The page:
Your life is not a resume.
As easy as is this to say aloud, it’s far more difficult to internalize and accept, given how so much around us thrives on competitiveness, exclusiveness and prestige, on things that we should be able to list and describe and convey and demonstrate. We all want to live the “best” lives in the most conspicuous sense of the word: We want the best job, the best relationship, the best home or apartment in the best neighborhood in the best city, the best day-to-day experiences, the best prospects and dreams and potential. What else would you want other than the best? No one with motivation or drive or ambition would ostensibly want to settle for anything less.
Yet this compulsive and incessant competition pervades our thinking far more than many of us realize, or care to admit. How many people live in a city because it is seemingly the only place for a smart or ambitious person to be? How many people enter a line of work or pursue a career not because it is fully engaging and fulfilling and rewarding, but in part because of its apparent prestige? It often seems as if we live to impress others, rather than truly live for ourselves. Too many people accept that life is something that comes later, that is enjoyed at a future date, that one can postpone living happily until they’ve somehow “made it” by impressing those around them, and themselves. Yet what does it take to impress?
It’s as simple as this: Life is not a resume. Life is not a simple distillation and description of experience, neatly formatted in black and white onto a single page. Life does not fit into titles and positions and tasks and responsibilities in descending order of time and importance. Life is not a summary, a boiled-down collection of buzzwords and industry jargon and skills, tailored to meet another’s standards, to be affirmed and validated by someone else. Life does not differentiate between what you’ve done because you’ve truly wanted to, and what you’ve done because it’s what you thought others expected you to do. “Success” and “best” and “accomplishment” are all entirely subjective.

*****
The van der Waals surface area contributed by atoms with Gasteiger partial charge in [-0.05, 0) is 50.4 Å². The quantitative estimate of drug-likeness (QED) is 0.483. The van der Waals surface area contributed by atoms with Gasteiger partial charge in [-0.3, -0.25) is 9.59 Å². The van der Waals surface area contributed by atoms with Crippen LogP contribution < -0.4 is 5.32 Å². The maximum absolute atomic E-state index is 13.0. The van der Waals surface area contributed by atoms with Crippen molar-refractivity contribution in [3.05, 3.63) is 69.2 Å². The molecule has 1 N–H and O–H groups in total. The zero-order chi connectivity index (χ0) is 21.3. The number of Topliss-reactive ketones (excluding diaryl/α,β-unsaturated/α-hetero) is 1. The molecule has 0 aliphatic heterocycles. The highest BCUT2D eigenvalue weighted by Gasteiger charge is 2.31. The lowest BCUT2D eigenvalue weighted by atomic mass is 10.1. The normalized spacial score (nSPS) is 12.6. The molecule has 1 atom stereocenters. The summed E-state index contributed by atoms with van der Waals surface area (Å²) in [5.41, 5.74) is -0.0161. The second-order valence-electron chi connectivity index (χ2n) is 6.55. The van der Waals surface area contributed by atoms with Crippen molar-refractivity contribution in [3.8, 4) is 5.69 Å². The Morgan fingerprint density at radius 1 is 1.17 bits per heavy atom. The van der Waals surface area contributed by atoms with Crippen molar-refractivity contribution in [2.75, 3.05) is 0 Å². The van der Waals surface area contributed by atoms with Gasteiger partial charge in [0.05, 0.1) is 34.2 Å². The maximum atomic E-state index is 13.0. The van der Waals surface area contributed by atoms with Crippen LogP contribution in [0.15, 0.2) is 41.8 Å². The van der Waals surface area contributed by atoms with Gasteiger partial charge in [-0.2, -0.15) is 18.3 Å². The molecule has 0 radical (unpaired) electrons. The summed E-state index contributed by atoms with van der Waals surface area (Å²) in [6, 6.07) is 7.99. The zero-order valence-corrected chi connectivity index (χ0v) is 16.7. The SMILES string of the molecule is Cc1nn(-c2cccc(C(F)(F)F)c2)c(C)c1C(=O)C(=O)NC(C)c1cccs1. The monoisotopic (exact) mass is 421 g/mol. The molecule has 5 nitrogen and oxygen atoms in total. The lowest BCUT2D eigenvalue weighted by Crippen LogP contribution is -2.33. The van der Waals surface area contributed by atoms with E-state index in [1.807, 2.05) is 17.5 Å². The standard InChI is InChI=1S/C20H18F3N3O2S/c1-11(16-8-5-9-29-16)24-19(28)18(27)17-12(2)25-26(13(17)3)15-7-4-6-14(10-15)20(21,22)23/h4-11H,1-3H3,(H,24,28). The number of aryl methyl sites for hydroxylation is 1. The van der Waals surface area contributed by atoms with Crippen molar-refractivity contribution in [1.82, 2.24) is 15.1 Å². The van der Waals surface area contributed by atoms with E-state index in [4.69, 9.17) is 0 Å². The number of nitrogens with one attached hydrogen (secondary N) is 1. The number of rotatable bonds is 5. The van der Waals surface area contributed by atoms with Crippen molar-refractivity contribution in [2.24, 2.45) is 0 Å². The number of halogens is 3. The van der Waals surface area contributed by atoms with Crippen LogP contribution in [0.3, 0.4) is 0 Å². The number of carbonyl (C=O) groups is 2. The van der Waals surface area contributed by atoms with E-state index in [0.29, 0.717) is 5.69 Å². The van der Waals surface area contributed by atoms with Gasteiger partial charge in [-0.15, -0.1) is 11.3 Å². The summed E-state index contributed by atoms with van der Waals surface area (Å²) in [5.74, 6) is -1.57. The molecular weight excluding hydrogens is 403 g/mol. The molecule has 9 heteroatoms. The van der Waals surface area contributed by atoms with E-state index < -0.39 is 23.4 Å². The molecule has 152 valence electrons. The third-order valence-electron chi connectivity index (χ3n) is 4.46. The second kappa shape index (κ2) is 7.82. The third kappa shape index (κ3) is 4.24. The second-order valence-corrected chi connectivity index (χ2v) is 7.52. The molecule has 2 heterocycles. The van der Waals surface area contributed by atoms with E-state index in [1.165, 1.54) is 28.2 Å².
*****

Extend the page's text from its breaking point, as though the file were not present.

Once you cease to view your life, your job, your relationships, your location and your plans as a series of outward benchmarks to meet, as checked boxes on a list, as steps toward a sudden and abstract state of completion and fulfillment, you liberate yourself to actually live. Not just live as a resume dictates, as the veneer of a seemingly impressive LinkedIn profile or popular Facebook post or well-crafted Instagram image, but to find meaning in your everyday existence, in its originality and being catered to you, and you alone. This is when you move beyond impressing others and crafting your appearance to others to focus on doing the same for yourself – and ultimately, living for yourself, not to satisfy the criteria of others’ expectations.